Increasing the Speed of Medical Patient Safety Advances in the USA
jjhallisy at GMAIL.COM
Wed Nov 12 17:06:22 UTC 2014
Dear Robert and others,
My approach is to inform and engage the public so they will stand up and
demand better, safer care. Many leaders in this movement have referred to
patients as the largest grassroots lobbying group and stated that patient
expectations will be impossible to ignore. I believe this is true but an
uninformed public will never know what to ask, say or do to improve
healthcare quality and safety. No grassroots effort has ever been
successful with a group of people who did not know what they were seeking.
We just launched a new companion website at EngagedPatients.org to help the
average person have that starting point to develop skills and confidence.
This is only only one way to speed the process, but an important one - and
one that is largely overlooked.
I hope you will all sign on in support and share this effort to begin
including all patients and their loved ones as participants who are
informed, engaged and empowered. This will jumpstart the movement we are
all working to further.
On Tue, Nov 11, 2014 at 9:24 PM, robert bell <rmsbell at esedona.net> wrote:
> *Increasing the Speed of Medical Safety Advances in the USA*
> Medical advances are sometimes quick and sometimes painfully slow. There
> is an estimate now that 440,000 patients are dying of error (including
> diagnostic) every year in the USA with more being injured. This figure if
> true has risen from the IOM estimate 15 years ago of an upper limit of
> 99,000 deaths. And presumably with the Affordable Care Act and more people
> coming into the system there will be even more deaths occurring.
> About 167 years ago Ignaz Semmelweis suggested we wash our hands before
> seeing patients – it has been said that only 2/3rds of physicians do this
> today when going from patient to patient in hospitals. The importance of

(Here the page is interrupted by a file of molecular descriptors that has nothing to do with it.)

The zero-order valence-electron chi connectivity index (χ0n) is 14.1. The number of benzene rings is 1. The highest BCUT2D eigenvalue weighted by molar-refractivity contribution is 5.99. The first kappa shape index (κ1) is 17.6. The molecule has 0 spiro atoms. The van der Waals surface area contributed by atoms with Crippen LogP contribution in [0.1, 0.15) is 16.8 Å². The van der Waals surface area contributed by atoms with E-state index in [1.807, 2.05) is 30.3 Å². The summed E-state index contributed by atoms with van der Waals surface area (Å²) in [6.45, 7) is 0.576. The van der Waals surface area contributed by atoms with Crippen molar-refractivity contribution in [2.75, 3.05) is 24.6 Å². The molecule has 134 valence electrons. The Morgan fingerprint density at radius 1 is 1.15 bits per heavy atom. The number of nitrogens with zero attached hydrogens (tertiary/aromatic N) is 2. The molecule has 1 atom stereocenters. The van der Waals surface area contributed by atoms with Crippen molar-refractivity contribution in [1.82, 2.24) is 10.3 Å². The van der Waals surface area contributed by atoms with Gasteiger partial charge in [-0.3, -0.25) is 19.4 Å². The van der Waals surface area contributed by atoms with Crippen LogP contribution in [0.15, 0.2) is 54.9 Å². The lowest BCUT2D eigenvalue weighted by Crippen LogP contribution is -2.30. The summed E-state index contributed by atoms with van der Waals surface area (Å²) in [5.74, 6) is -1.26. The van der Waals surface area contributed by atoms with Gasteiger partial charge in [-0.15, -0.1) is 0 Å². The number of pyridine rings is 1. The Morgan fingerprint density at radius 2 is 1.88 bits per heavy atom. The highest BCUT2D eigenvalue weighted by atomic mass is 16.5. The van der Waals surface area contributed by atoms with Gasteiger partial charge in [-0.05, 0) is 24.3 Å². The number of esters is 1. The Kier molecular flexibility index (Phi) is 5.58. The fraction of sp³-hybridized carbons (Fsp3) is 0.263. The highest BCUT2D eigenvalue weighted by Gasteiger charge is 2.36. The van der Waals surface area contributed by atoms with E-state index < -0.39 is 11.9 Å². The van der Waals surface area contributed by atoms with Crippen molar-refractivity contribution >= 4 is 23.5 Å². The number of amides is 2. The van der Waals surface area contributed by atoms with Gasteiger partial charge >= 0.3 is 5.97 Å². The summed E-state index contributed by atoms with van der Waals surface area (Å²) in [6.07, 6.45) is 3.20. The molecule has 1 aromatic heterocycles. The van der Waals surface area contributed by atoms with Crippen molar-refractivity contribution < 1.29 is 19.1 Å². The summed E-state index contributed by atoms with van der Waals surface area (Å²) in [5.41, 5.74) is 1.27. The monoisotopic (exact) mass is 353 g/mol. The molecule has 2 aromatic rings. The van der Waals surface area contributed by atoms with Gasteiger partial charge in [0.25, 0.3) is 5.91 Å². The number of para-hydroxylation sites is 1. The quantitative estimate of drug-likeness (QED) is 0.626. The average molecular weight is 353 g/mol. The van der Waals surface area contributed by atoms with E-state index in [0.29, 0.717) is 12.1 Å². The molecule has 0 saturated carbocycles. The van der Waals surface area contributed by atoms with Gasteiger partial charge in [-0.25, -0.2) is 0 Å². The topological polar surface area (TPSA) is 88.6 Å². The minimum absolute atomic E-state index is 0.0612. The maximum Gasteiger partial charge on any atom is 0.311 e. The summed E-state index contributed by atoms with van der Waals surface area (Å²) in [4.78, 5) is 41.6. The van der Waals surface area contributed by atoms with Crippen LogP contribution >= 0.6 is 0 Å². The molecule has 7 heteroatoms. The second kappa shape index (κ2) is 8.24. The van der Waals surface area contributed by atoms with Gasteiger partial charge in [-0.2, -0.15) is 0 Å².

> Helicobacter pylori in peptic ulcers and its treatment with antibiotics
> discovered by Nobel Prize winners Barry Marshall and Robin Warren of
> Australia took some 15 years to be fully accepted in the US. Also, the
> length of time it takes to get a new pharmaceutical drug on the market
> (about 10 - 15 years). Are such times acceptable when patients are dying?
> Here on this list we talk about ways to handle a particular problem. Some
> will be excellent and life saving advances, but whether they are introduced
> into hospitals will depend on the enthusiasm of a few and the culture in
> the hospital in question. And then with normal good idea spread one could
> expect that idea to take 20 – 30 years to be adopted in all 5,723 hospitals
> in the US.
> So if we want to prevent more deaths we need to introduce ideas that are
> effective far, far more quickly.
> How to do this well is the challenge? The quickest way would seem to be
> through legislation, but in our gridlocked Washington DC environment, is
> this possible?
> It would seem that numbers are more powerful and that greater co-operation
> and coalition formation between the Medical Safety Societies would be worth
> exploring further to see if such an approach would move things along much
> It also seems that all or most communications to the list should more
> often focus on solutions and how to achieve widespread use of something
> that works. This so that posts are more action oriented.
> Further, I would suggest that contributors copy others to help move things
> along. Ideas can be like seeds in the desert waiting for the right
> conditions to germinate. Perhaps even establish a good idea website by
> category. I do not know what the whole solution is in this complicated
> field but it seems that we need to be experimenting more, communicating
> more, and doing more, if we want to significantly impact the death and
> injury toll.
> I would also propose that a National Symposium be held to discuss, *How
> to Increase the Speed of Medical Patient Safety Advances.*
> Would welcome comments.
> *Robert M. Bell, M.D.*
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> Moderator: Lorri Zipperer Lorri at ZPM1.com, Communication co-chair, Society
> for Improving Diagnosis in Medicine
> To learn more about SIDM visit:
Julia A. Hallisy, D.D.S., Inc.
Founder and President
The Empowered Patient Coalition
595 Buckingham Way # 305
San Francisco, CA 94132
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